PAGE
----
Andover Townsman, Andover, MA


December 20, 2012

Plaque, rebranding honors Punchard legacy

The town has twice honored historic town resident Benjamin Punchard: one by renaming a building, and another memorializing the school he created.

The selectmen approved spending $1,157.44 to install a bronze plaque at the entrance of the Town Offices on Bartlet Street. The plaque honors Punchard, who left a large endowment to Andover in his will that later launched the town’s public school system.

Moments later, the board heard an unrelated presentation from the Council on Aging to rename the town’s senior center space to “The Center at Punchard, Celebrating Life Experiences.”

“The [Punchard Free School] trustees were appointed in 1850 by a gentleman named Benjamin Punchard,” said Earl Efinger, chairman of the Trustees. “He felt that education should be free for the students in the town of Andover.”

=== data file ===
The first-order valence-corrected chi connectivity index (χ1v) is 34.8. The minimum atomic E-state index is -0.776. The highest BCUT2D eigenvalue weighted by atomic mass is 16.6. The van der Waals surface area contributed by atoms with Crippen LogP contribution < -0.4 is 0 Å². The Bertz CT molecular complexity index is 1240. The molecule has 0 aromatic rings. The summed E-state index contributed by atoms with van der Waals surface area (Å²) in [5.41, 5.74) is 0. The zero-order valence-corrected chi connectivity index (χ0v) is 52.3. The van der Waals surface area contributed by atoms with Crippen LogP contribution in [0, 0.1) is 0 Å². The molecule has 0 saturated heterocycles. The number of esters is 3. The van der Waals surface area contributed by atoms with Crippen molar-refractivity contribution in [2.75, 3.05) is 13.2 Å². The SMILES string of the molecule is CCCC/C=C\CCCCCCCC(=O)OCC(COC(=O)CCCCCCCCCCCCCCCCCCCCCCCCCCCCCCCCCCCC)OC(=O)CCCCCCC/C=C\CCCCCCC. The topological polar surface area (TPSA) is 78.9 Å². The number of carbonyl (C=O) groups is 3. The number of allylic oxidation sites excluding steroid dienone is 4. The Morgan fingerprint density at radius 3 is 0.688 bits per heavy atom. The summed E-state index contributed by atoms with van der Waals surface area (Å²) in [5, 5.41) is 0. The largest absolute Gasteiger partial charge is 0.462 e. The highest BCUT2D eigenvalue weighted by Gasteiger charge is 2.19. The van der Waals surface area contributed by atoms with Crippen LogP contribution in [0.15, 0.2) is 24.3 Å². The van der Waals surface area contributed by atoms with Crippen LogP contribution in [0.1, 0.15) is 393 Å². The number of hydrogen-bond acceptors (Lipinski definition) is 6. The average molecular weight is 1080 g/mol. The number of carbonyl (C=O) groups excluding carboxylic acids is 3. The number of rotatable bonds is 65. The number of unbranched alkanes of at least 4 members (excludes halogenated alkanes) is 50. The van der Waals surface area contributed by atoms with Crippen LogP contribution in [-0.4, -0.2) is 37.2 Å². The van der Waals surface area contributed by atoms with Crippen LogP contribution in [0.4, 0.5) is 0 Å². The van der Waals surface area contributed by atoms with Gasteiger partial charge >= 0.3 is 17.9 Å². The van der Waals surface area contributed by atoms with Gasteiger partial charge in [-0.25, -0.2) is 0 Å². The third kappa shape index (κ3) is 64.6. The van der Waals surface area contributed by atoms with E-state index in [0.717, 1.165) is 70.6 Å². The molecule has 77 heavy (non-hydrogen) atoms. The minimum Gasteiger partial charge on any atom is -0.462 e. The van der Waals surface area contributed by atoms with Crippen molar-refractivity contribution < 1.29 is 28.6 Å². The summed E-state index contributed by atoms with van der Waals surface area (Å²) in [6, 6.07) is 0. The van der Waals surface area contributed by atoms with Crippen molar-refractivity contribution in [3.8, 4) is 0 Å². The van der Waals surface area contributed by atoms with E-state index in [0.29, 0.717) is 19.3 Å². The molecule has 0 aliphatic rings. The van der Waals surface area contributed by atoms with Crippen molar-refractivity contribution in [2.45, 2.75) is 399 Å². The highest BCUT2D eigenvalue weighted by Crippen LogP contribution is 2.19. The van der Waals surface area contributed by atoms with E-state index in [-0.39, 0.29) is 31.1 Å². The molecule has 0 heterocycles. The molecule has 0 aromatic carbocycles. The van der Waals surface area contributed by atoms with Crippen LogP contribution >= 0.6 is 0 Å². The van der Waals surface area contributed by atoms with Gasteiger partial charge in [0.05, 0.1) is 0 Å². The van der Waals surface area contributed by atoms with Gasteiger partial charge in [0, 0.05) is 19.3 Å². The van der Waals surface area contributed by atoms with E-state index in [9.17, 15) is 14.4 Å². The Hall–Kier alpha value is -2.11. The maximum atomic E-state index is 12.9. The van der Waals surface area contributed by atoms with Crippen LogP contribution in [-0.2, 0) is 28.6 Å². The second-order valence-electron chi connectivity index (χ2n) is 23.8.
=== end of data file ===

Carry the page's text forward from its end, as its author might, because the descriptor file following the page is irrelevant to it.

“He underwrote a will and bought this land you’re standing on now,” he added.

After the town moved its operations into the building in 1987, however, the Punchard name faded from the building. The name of the school is included on memorials inside the building’s entrance honoring Andover soldiers during the World Wars, but Punchard himself isn’t mentioned anywhere.

“I walked the building, walked the floors,” Efinger said. “There’s no mention of Mr. Punchard.”

The street that leads people from Main Street to Town Offices is Punchard Street.

The plaque, which will be installed in the main entrance stairway for the Town Offices opposite of a recently installed Sept. 11 memorial plaque, explains how Punchard’s endowment in 1850 later led to the creation of the Punchard Free School in 1856.

The school was renamed to Punchard High School in 1902, and the present Town Offices building was built to house the school in 1917. The school was moved and renamed Andover High School 40 years later, in 1957.

After Efinger’s presentation, the other members of the Trustees offered another proposal. Without Efinger’s prior knowledge, they pushed that three sets of initials along the bottom of the plaque representing the Trustees on the project be removed. In their place, the members wanted Efinger’s name instead, honoring his 35 years of service as a Trustee.

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